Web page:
Teachers' Unions and the Near Future
Michelle and Jack continue their discussion about teachers unions, looking at the role unions can and should play in the next two decades.
Schneider: Despite our differences, and despite our different views on the Vergara case, we both agree that teachers unions are imperfect and important. So let's talk about how each of us sees unions evolving in the 21st century. What would great unions look like in the year 2024? 2034?
Rhee: I'd love to see teachers unions empowering great teachers to innovate. I talk to teachers all the time and the vast majority are such passionate folks who really think deeply about how to serve their students well. We have a wealth of knowledge in our teaching force. I also think we've got innovators and problem-solvers. They do it every day in their classrooms, but they rarely have the opportunity to flex those skills for the good of the broader improvement of public schools.
Unions could, in addition to all the normal stuff they need to do, figure out ways to create the environments where teachers can engage in this way, and incentivize them to do so. From how to turn around failing schools, to how to conduct layoffs, to how to hold educators accountable, I think teachers have a lot of practical ideas that we could work with.
Schneider: I actually agree with you here. As do many labor leaders. The unions are currently the only bodies that connect teachers with each other—the only professional organization equivalent to those that exist in other fields. And the more they orient themselves toward professional growth, and not merely around the negation of work rules and the processing of grievances, the better the profession will be. Such efforts might even help dissolve some of the anemic arguments that frame unions as the cause of poor teaching.
I'd love to see the unions increasingly working to connect teachers with each other, connecting teachers with scholars, and leading professional development. As I've said before, our current efforts to build teacher capacity leave a lot to be desired. And the great irony is that accountability mechanisms are being tightened without much emphasis on strengthening schools as learning organizations.
The theory of action for many policy leaders appears to be based upon the notion that teachers aren't trying—a baseless assumption. There's room for growth among teachers, just as there is in every field. So if we really care about improving instruction, we should be doing everything in our power to promote that. The unions have a major role to play there.
As to your point about promoting teacher leadership and innovation, I agree again. A few organizations are modeling this kind of work—one here in Boston is TeachPlus, which empowers teachers by connecting them with leadership and growth opportunities. And this is definitely something I'd like to see the unions doing in the next decade or two.
Rhee: I'd also hope that we can engage unions in more solutions-oriented dialogues. At StudentsFirst, we advocate that 50% of a teacher's evaluation be based on student achievement growth. In Connecticut, the union signed on with a system where that number was 35%. So really, it seems like we might be talking about a difference of 15%.
Could we sit down with the union to choose 30 cities and say, "OK, let's try to see what they right percentage is. In these 10 cities we'll use 50%, in these 10 we'll do 35% and in the last 10 we'll do 42.5%?" We should try this for three years and see what we can glean about which direction we should be heading in.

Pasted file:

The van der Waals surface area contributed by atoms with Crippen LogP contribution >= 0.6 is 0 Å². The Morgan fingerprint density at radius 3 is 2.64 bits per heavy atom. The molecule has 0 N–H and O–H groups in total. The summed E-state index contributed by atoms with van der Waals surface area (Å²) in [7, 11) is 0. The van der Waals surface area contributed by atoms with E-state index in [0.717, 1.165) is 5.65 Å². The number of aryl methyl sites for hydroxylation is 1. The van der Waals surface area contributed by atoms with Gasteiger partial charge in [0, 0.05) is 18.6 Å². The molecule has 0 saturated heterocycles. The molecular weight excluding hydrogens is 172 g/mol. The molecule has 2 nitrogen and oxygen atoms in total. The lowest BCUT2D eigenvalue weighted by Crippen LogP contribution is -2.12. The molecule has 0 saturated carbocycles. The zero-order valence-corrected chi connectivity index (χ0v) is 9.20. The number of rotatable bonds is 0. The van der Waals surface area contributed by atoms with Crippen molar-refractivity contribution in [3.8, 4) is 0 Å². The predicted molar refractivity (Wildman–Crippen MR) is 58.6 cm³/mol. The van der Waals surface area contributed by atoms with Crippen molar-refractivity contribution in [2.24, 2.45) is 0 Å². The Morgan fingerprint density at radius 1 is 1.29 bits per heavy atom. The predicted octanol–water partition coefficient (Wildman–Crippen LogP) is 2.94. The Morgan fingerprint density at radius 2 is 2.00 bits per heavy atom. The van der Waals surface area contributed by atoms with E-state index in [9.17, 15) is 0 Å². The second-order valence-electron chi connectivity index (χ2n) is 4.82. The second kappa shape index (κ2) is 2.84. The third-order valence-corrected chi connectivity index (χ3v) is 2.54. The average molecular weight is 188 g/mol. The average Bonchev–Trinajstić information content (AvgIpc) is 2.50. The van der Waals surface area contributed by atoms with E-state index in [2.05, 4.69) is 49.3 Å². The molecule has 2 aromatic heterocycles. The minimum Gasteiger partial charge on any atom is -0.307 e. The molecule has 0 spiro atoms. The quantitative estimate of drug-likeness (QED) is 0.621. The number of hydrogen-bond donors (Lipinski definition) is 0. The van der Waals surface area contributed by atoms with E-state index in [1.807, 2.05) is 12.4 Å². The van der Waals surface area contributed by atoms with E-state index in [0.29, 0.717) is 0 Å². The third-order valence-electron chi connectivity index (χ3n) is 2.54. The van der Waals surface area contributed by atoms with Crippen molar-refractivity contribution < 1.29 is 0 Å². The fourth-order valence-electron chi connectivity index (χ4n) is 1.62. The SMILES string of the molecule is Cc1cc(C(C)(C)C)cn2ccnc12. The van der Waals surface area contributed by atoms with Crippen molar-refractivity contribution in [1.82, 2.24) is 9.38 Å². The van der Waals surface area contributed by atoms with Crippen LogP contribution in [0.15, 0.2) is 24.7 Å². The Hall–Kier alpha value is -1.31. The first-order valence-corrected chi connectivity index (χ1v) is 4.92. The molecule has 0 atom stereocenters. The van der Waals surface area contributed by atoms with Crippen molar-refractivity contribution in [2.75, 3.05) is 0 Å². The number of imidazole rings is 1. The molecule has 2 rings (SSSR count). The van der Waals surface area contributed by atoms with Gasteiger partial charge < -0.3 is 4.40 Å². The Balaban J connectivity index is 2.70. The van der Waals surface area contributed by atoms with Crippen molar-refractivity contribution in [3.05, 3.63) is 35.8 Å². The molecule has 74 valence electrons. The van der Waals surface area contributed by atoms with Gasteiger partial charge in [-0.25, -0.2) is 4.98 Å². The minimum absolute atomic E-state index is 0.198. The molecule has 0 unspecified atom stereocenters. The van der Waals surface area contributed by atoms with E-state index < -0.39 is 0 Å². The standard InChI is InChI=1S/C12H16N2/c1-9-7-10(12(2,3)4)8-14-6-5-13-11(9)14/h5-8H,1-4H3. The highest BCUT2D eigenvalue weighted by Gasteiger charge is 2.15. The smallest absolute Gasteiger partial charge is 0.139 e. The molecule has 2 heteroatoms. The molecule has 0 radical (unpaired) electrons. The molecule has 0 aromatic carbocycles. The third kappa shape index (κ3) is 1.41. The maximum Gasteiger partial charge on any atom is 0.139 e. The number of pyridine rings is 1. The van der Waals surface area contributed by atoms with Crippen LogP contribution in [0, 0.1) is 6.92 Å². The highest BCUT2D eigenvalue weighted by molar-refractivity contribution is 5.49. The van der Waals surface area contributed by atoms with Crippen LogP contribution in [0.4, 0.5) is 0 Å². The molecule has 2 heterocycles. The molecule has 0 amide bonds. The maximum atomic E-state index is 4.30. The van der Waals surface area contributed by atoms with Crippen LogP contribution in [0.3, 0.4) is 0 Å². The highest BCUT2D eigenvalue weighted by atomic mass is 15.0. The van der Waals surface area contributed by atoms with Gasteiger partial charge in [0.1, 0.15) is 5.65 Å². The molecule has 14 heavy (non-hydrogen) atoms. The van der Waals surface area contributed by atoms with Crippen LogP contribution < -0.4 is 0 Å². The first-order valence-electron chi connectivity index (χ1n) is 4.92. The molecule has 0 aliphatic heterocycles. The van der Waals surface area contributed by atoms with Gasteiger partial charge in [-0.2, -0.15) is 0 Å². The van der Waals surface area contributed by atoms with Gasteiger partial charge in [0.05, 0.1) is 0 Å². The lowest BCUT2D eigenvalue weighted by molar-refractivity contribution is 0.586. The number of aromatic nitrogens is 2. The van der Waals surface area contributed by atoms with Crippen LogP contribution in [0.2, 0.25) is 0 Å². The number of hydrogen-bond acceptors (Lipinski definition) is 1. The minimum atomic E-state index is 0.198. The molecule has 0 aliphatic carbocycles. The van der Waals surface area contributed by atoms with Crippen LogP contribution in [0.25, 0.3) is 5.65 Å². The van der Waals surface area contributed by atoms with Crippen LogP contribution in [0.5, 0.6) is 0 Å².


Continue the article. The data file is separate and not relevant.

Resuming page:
I think that kind of dynamic would be so much more productive that this polarized debate we're in right now where we seem to be arguing about 0 vs 100 when in actuality no one is arguing for either of those extremes.
Schneider: That, of course, would require a cease-fire in the unending attack on organized labor. My analogy may be a bit dramatic, but you can't ask one party to make concessions, and to engage in a cooperative process, unless there is a show of good faith by the other.
Leaders at the local, state, and national level would need to spend significant time and energy building bridges if they wanted to foster an environment in which union leaders felt like they could cooperate on reform efforts rather than fending off what they view as misguided top-down policies. The new labor contract in New York City, at least so far, seems to be a model in this regard. All of the praise for the recent Vergara decision is exactly the opposite—more signs of hostility.
Rhee: You say that would require a cease-fire against the unions; but I'd say that the cease-fire needs to be mutual. Reformers are under attack every day from unions as well. What I'm saying is that this would be a way to sit down and have a productive conversation instead of lobbing grenades back and forth.
That's what hasn't worked and it's why I thought this blog was a good idea.
The only way we're going to get beyond the rhetoric is if both sides agree to sit down and talk real solutions.
Schneider: Theoretically I agree with you. But the bottom line is that reformers don't stand to lose their livelihoods in this process. Nor do they face having their workplaces transformed in ways that they find troubling. A true equivalent would be union leaders coming in and telling policymakers, lobbyists, and philanthropists how to go about their business. That, I imagine, would feel a lot different.
As far as I see it, reformers need to open this dialogue by admitting that they've perhaps pushed too hard, in too autocratic a fashion, for imperfect policies. Because what's the alternative? Union leaders rolling over and saying they shouldn't have pushed back? No way.
Are there concessions that the unions should make? Absolutely. But that isn't going to happen as long as there is a push to deny the right to collectively bargain. You don't get someone to the table by pushing them into a corner.